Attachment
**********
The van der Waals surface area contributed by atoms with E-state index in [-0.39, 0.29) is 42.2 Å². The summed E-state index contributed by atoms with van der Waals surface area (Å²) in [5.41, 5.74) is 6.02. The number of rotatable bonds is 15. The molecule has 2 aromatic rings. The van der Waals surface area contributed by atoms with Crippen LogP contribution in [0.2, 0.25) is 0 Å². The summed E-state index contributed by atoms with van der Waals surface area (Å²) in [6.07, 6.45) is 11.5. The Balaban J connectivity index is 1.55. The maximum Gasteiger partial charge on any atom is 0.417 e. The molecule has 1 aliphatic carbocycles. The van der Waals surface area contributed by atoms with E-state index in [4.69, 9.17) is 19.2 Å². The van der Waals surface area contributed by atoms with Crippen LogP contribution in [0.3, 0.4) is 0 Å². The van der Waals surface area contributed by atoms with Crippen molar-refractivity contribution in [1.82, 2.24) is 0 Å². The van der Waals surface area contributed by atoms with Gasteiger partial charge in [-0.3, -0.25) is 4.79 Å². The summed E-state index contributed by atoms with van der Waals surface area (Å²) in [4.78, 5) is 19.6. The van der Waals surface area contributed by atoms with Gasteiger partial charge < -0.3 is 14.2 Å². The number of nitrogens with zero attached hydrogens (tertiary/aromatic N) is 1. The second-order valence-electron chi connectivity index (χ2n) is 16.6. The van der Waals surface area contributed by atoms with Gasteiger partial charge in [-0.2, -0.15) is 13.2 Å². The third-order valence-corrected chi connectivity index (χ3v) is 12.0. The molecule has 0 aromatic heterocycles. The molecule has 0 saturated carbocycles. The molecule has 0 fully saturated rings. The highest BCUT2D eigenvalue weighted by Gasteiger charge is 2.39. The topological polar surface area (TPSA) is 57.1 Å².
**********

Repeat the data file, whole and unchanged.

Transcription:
The van der Waals surface area contributed by atoms with E-state index in [-0.39, 0.29) is 42.2 Å². The summed E-state index contributed by atoms with van der Waals surface area (Å²) in [5.41, 5.74) is 6.02. The number of rotatable bonds is 15. The molecule has 2 aromatic rings. The van der Waals surface area contributed by atoms with Crippen LogP contribution in [0.2, 0.25) is 0 Å². The summed E-state index contributed by atoms with van der Waals surface area (Å²) in [6.07, 6.45) is 11.5. The Balaban J connectivity index is 1.55. The maximum Gasteiger partial charge on any atom is 0.417 e. The molecule has 1 aliphatic carbocycles. The van der Waals surface area contributed by atoms with E-state index in [4.69, 9.17) is 19.2 Å². The van der Waals surface area contributed by atoms with Crippen LogP contribution in [0.3, 0.4) is 0 Å². The van der Waals surface area contributed by atoms with Crippen molar-refractivity contribution in [1.82, 2.24) is 0 Å². The van der Waals surface area contributed by atoms with Gasteiger partial charge in [-0.3, -0.25) is 4.79 Å². The summed E-state index contributed by atoms with van der Waals surface area (Å²) in [4.78, 5) is 19.6. The van der Waals surface area contributed by atoms with Gasteiger partial charge < -0.3 is 14.2 Å². The number of nitrogens with zero attached hydrogens (tertiary/aromatic N) is 1. The second-order valence-electron chi connectivity index (χ2n) is 16.6. The van der Waals surface area contributed by atoms with Gasteiger partial charge in [-0.2, -0.15) is 13.2 Å². The third-order valence-corrected chi connectivity index (χ3v) is 12.0. The molecule has 0 aromatic heterocycles. The molecule has 0 saturated carbocycles. The molecule has 0 fully saturated rings. The highest BCUT2D eigenvalue weighted by Gasteiger charge is 2.39. The topological polar surface area (TPSA) is 57.1 Å².